Japan, South Korea sign preliminary intelligence-sharing pact on North Korea

9 2016 members from a civic group hold a press conference to show their objections to the intelligence-sharing pact with Japan in front of a government building in Seoul

South Korea's main opposition parties had earlier threatened to dismiss the country's defense minister if the deal is inked.

The Japan-Korea GSOMIA was tentatively signed on Monday in response to the rising level of North Korean provocations in 2016. The talks were revived on Nov 1, about four years after Seoul walked out of the deal in 2012 as a result of domestic opposition.

"I've received emails from a North Korea translation company starting in 2013 under the title of 'Application for International Patent in South and North Korea, '" the Radio Free Asia (RFA) cited a Korean-American lawyer as saying.

This year alone Pyongyang has conducted two underground nuclear tests and dozens of ballistic missile tests.

Both sides reopened talks last month following North Korea's continued advances in its nuclear and missile programmes, which are seen as a threat in both countries. For South Korea, the benefits include having indirect access to Japan's increasingly formidable surveillance assets, including spy satellites, missile-detecting Aegis destroyers, advanced radar and anti-submarine equipment.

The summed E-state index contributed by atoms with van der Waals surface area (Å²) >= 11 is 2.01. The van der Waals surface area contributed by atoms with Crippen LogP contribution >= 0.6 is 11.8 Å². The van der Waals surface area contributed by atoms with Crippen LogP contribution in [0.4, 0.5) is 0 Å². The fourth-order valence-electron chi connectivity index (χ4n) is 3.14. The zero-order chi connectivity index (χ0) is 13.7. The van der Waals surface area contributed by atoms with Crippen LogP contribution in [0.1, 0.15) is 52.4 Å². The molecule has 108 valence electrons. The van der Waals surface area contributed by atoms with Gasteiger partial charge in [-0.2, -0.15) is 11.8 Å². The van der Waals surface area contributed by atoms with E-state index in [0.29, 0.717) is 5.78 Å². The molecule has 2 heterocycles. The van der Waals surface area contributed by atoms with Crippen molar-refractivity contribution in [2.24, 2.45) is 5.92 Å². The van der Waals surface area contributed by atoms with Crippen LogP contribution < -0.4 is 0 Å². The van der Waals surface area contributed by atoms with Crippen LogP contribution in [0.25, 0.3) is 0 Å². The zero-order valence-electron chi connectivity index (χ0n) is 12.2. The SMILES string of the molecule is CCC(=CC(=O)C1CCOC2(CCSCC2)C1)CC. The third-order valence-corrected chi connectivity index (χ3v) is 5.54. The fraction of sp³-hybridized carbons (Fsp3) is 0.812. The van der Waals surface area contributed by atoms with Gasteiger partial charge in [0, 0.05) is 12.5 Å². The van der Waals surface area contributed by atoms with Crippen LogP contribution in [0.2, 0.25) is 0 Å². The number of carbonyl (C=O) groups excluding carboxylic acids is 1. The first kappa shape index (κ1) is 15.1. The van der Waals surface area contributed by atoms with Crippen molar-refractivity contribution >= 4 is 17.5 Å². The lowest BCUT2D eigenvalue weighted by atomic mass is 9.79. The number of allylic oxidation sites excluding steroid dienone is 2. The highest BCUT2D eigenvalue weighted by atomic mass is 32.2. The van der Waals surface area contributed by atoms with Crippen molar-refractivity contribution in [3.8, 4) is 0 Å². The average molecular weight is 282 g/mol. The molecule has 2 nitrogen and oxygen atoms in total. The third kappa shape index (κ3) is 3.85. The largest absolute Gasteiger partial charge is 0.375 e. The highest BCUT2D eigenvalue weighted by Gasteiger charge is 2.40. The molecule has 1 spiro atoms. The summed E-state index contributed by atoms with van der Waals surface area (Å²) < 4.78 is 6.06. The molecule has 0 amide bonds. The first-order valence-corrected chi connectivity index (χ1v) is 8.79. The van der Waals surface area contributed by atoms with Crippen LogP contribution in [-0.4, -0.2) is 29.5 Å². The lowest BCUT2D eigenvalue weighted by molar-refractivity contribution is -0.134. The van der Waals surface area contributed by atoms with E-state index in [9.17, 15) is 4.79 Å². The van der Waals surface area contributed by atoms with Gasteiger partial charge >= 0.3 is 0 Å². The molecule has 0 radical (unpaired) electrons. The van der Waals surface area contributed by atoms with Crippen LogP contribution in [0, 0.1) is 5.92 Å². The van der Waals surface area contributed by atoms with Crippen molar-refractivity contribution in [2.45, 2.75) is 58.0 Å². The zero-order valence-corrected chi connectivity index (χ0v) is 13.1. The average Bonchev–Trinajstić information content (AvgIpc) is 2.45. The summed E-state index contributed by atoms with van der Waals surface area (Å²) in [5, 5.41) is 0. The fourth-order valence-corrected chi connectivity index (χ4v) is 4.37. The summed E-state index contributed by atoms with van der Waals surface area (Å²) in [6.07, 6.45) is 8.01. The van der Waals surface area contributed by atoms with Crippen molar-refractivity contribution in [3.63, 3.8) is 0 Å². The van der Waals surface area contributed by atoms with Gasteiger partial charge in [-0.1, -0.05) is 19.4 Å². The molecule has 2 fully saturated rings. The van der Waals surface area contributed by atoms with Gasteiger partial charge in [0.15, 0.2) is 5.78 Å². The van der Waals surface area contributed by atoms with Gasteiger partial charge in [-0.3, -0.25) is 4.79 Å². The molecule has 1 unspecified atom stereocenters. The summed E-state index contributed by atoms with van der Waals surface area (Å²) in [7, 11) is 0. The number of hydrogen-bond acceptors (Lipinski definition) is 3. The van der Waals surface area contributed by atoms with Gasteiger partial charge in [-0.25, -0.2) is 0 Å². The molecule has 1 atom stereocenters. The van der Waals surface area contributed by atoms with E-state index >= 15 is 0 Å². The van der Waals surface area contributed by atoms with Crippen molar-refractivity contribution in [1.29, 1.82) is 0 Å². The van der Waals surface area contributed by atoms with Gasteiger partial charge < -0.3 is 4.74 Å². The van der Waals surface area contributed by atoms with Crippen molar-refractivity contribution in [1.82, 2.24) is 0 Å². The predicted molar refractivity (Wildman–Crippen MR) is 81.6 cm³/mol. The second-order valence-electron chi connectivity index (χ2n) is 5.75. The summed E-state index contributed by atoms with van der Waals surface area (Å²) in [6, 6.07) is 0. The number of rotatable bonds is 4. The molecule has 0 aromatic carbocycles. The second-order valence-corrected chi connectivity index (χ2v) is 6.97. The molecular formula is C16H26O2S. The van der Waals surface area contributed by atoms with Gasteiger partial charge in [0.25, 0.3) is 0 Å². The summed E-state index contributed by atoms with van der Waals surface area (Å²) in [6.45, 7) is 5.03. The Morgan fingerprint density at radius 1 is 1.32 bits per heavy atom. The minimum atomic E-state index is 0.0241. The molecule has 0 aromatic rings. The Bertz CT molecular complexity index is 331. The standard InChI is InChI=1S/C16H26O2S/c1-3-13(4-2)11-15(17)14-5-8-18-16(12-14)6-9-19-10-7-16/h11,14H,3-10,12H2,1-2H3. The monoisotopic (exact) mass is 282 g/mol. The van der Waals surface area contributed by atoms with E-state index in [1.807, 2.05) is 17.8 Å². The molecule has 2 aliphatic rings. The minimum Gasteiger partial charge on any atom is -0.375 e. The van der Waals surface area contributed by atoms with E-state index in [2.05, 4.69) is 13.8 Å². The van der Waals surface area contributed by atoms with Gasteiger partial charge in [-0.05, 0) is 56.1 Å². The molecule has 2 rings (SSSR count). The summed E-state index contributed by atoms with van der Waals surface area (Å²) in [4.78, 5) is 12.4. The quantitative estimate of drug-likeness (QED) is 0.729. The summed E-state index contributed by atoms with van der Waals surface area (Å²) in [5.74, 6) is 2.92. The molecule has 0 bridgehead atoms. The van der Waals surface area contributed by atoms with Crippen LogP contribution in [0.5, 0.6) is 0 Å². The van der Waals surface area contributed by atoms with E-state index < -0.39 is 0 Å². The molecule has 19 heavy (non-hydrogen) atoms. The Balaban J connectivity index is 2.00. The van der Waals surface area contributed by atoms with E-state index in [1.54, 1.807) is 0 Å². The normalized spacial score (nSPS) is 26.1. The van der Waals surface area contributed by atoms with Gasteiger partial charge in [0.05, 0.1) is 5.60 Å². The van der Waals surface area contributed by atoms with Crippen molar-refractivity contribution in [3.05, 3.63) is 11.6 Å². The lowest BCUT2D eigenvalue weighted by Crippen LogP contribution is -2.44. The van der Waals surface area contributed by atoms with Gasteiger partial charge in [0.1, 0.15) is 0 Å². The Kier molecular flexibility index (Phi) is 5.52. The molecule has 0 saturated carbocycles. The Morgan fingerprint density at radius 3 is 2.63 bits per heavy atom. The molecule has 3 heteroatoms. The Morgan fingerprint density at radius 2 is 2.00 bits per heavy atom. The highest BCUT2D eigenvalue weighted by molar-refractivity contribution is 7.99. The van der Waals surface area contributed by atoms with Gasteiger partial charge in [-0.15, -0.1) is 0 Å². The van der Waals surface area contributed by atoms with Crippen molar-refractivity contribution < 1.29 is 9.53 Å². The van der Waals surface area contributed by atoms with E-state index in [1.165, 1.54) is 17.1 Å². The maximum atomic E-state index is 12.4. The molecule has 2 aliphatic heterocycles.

This undated captured image from Yonhap News TV shows from left to right a nuclear facility in North Korea the North Korean flag and the U.S. THAAD advanced missile defense system

Japan's Foreign Ministry said in a statement that discussions in the third round of the talks had reached an agreement and that a provisional signing had taken place.

"The opposition Democratic Party, which seeks her resignation over the Choi Soon Sil controversy, said the move to sign a deal to share defence intelligence with Japan is unpatriotic, humiliating and not accepted by history". It added that the deal is "the first step towards allowing and recognising Japan's military rise".

Talks were reopened a week after the two countries and the USA met at a Security Consultative Meeting last month.

Questions remain as to whether the pact could be effectively implemented even after it is signed, as South Korean President Park Geun-hye's government is now in a political limbo due to a recent scandal, analysts here said. The agreement also came after the election win of Mr Trump, who pledged to get Tokyo and Seoul to shoulder a greater burden in their security alliance during his campaign.

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